In a further lesson, he said that the posture of hunching over the piano, getting into the keyboard, was part of the way jazz pianists played. He explained that it had to do with the essential process of jazz improvisation. Because he had no written down, preordained piece of music to play, he couldn't go in with a plan but had to throw himself on the mercy of the moment. The pianist said he leaned close to the instrument to get himself into it, directing his attention away from the sounds of the room and into the sound of the piano. He was trying to find the next notes he was going to play, focusing on the instrument as the crucial source for the next musical thought.

I pointed out that his musical thoughts actually came from deep within himself. However, in locating the source of musical thought in the instrument, he to some extent lost his experience of his inward self. To play with an erect posture, he needed to readjust his very idea of what it was to think. Once he was able to create the new physical posture as a foundation for thinking, he was able to access new power and sensitivity in the creative process. In addition, the new shape reduced the strain on his arm.

COMPUTER USE

This section on computer use illustrates one example of how body awareness training can be applied in business and industry. I have also done numerous presentations to massage therapists on strain-free ways of delivering massages, and I have taught factory assembly line workers how to move in ways that reduce strain and fatigue. In a seemingly very different business application, I have also done presentations for businesses on the topic of conflict resolution, which, as you will read later, begins with finding a balanced posture.

It is evident that the same upright sitting posture shown with the flutist is important in computer use. If you spend hours sitting at a computer, and you are not sitting with the weight of your body falling squarely onto your chair, you are putting considerable strain into your muscles and joints.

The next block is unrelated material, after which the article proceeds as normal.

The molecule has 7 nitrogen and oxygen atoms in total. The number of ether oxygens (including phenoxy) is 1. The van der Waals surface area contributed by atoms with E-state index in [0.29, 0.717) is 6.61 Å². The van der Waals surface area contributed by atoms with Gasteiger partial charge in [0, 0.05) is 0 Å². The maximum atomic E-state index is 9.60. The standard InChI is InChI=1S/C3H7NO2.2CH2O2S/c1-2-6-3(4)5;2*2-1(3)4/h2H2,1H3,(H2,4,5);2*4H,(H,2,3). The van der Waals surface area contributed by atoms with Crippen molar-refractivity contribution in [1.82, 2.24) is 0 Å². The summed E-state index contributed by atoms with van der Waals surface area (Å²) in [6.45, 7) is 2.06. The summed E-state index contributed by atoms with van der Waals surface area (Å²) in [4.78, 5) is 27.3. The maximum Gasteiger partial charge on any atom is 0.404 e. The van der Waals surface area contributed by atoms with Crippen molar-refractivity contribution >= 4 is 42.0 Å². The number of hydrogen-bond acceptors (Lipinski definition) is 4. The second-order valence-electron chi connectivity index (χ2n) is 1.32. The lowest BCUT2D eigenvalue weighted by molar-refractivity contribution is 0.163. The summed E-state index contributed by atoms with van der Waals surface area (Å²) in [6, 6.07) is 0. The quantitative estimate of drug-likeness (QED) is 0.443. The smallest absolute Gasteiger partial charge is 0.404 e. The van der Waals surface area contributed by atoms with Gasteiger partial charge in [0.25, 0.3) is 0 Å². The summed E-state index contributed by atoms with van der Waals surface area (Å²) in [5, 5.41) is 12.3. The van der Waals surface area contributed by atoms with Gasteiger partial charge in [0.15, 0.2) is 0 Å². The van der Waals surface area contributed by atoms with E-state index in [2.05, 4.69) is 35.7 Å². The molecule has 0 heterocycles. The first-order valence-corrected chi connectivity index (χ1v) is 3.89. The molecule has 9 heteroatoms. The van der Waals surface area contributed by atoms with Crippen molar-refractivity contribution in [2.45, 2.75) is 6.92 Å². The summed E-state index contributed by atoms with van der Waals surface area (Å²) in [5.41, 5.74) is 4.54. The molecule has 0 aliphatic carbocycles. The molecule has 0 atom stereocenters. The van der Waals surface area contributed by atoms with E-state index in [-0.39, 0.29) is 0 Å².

The workstation design and setup are based on body awareness. The chair height is equal to the length of the lower legs plus the thickness of the shoe soles. With that height, the thighs and pelvis are free and balanced. The chair is padded but not soft and squishy; it provides solid support for the body. Note also that the seat pan is flat and tilted very slightly forward. It if were bucket-shaped and titled back, as is common, the pelvis would be tipped back rather than level and the spinal column would not be supported well.

Once the chair supports the body appropriately, the rest of the workstation can be determined. The arms should be bent at the elbows; if the arms were extended, that would increase the weight the shoulder muscles would have to hold up. Once the elbows are bent, that determines the height of the desk surface and the distance the chair should be from the desk. In a nutshell, the keyboard should be positioned right under the hands; the hands should never have to reach for the keyboard. Likewise, the monitor should be positioned where the gaze falls naturally; the head should never have to adjust to the monitor position. Since the usual keyboard has cursor control keys and the number pad on the right, the mouse should be on the left (for ordinary point and click activities). Putting the mouse on the right means holding the right arm extended away from the body, and that will produce significant strain.

I have written a book titled Comfort at Your Computer: Body Awareness Training for Pain-Free Computer Use. The book has a lot more information about safe computer use, including such things as how to use standing computer workstations and laptops. The key is body awareness. Once you know how to place your body in a state of balance, ease, power, and freedom, then you will be able to figure out a workstation design which will support your body in maintaining that physical integrity.